Chris Bassitt Escaped a Potential Nightmare Scenario

Tuesday night’s White Sox-Athletics game featured one of the 2021 season’s most terrifying moments. In the second inning, White Sox center fielder Brian Goodwin lined a Chris Bassitt cutter back through the box, where it struck the pitcher on the right side of his face. Play stopped for several minutes as Bassitt was tended to by trainers from both teams as shocked and shaken players could only watch. While the 32-year-old righty never lost consciousness, he suffered an orbital fracture and facial lacerations, but fortunately, he appears to have escaped injuries to his brain and eye. While he’ll need surgery, interrupting what’s been a breakout season, he does have a reasonable chance of returning to help the A’s in their quest for a playoff spot.

Goodwin’s shot left the bat at 100 mph (you can see the whole play here, but it’s not for the faint of heart). Bassitt’s head was turned somewhat towards first base as part of his follow-through, which probably spared him even worse damage once he was struck. After remaining down for several minutes, he was eventually carted off the field. The A’s detailed his treatment and injuries in a postgame statement:

Chris was released from Rush University Medical Center last night. He received stitches for two facial lacerations and was diagnosed with a displaced tripod fracture in his right cheek that will require surgery. An exam of his right eye was normal for vision and no other damage is currently noted in the eye or the orbital bone. In addition, a head CT scan revealed no further injury. We are grateful to the White Sox, their medical staff, and the doctors and nurses at Rush for their excellent care. We’ll have more information on Chris as it becomes available.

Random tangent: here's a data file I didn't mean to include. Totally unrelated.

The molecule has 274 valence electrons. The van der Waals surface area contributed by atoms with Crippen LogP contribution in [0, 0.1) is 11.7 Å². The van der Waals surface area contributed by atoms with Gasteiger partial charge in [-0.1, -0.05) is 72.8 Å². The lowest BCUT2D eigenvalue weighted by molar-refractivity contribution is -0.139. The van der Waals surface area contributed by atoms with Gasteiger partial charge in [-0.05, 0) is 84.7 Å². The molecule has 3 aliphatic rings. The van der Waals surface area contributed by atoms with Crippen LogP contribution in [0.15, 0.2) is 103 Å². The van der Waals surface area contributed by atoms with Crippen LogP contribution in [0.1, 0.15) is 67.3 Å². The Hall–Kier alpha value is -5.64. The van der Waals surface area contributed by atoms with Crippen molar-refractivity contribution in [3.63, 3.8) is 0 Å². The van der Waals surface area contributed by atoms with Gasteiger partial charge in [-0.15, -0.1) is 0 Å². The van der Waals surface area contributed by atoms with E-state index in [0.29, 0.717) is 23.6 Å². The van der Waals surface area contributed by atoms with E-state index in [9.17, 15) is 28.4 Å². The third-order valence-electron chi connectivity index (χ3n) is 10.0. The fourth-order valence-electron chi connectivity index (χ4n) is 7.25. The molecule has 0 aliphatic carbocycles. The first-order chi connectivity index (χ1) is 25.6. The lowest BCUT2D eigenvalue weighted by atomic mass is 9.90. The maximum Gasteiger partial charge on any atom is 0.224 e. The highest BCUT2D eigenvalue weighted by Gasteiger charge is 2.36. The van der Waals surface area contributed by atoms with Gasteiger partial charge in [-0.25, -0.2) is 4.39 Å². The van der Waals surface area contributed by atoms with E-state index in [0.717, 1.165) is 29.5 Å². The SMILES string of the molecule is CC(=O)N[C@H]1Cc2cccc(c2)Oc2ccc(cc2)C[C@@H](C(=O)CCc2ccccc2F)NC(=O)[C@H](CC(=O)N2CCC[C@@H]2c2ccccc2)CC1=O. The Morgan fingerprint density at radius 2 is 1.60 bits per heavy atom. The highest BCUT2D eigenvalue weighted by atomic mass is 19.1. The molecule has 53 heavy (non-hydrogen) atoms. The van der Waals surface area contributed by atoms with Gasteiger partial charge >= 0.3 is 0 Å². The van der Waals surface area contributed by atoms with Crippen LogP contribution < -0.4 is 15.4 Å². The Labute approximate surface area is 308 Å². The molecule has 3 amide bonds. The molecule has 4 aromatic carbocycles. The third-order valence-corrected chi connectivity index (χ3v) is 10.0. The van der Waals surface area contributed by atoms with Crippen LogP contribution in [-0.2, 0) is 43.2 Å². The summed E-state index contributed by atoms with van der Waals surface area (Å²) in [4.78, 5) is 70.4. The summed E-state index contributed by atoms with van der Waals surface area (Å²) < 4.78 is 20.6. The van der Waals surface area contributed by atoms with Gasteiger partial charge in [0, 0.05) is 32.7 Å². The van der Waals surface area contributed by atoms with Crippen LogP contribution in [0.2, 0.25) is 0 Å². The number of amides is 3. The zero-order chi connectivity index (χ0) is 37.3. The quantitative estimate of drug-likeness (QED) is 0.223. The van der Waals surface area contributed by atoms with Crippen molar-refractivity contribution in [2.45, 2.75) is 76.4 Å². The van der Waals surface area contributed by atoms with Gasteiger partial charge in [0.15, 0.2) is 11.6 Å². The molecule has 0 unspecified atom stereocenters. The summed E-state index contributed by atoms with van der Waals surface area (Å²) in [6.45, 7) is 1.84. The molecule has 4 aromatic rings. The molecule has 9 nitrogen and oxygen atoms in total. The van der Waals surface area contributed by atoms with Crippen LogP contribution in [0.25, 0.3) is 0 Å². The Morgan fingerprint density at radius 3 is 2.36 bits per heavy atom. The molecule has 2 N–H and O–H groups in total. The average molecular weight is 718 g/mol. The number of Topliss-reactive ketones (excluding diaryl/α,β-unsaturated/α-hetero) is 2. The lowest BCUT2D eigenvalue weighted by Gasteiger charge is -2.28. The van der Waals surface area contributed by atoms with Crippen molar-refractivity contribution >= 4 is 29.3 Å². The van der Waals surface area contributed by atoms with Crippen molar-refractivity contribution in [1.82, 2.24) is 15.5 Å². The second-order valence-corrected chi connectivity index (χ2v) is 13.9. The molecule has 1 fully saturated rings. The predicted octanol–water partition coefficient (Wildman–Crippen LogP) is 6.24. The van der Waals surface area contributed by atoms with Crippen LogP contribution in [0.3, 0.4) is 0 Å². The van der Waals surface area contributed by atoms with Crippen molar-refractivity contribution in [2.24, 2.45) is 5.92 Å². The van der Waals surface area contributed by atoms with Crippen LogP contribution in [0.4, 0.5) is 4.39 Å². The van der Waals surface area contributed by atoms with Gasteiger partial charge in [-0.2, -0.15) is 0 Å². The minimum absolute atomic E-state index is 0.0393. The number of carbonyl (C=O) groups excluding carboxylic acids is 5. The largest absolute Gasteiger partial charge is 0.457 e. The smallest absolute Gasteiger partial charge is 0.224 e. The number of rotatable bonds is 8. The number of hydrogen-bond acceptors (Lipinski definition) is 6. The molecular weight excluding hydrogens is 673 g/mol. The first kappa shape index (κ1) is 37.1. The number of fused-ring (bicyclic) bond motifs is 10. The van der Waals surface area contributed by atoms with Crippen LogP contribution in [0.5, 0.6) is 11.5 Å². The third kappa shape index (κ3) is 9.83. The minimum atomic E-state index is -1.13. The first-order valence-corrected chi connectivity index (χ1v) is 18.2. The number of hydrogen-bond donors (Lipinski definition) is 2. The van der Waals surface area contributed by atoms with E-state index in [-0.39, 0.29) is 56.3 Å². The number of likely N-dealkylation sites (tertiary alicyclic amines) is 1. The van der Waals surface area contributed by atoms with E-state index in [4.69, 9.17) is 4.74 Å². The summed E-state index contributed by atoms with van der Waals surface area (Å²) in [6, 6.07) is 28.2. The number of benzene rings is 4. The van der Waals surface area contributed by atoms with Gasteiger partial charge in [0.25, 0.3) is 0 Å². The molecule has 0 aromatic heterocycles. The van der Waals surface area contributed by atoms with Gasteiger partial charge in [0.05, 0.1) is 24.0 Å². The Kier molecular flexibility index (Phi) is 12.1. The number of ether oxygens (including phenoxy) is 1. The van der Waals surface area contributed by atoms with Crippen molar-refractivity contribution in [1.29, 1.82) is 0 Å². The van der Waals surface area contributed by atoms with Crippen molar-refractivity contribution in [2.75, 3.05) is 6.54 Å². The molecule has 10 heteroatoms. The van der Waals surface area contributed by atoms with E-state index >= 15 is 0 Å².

A day later, the San Jose Mercury-News‘ Shayna Rubin reported that Bassitt showed no symptoms of a concussion (including nausea or dizziness), that his CT scan came back clean, and that he received 15 or 16 stitches for his lacerations. According to A’s athletic trainer Nick Paparesta, the pitcher is in “really good spirits, doing well” despite his right eye being swollen shut. Bassitt himself tweeted a message of gratitude:

Via the San Francisco Chronicle’s Mat Kawahara, manager Bob Melvin spoke to Bassitt on Thursday morning:

All things considered, it appears that Bassitt avoided the nightmarish scenarios that such plays can produce. His vision was unaffected, unlike that of Herb Score, who in 1957 became the most infamous victim of a comebacker when Gil McDougald’s line drive hit him in the face, causing severe hemorrhaging in his right eye and a swollen retina as well as a broken nose, and drastically altering his career trajectory. Additionally, Bassitt didn’t need emergency surgery, unlike former A’s pitcher Brandon McCarthy or Rays minor leaguer Tyler Zombro. While pitching for the A’s in 2012, McCarthy was struck by a line drive, fracturing his skull and causing a brain contusion and an epidural hemorrhage. On June 3 of this season, Zombro was hit in the face by a liner, began convulsing on the field, and needed major brain surgery, which included the insertion of plates into his skull. So unsettling was his injury and its aftermath that the game he was pitching in was suspended and its follow-up postponed. After a week in the hospital, Zombro was released into a recovery program that included outpatient speech and occupational therapy.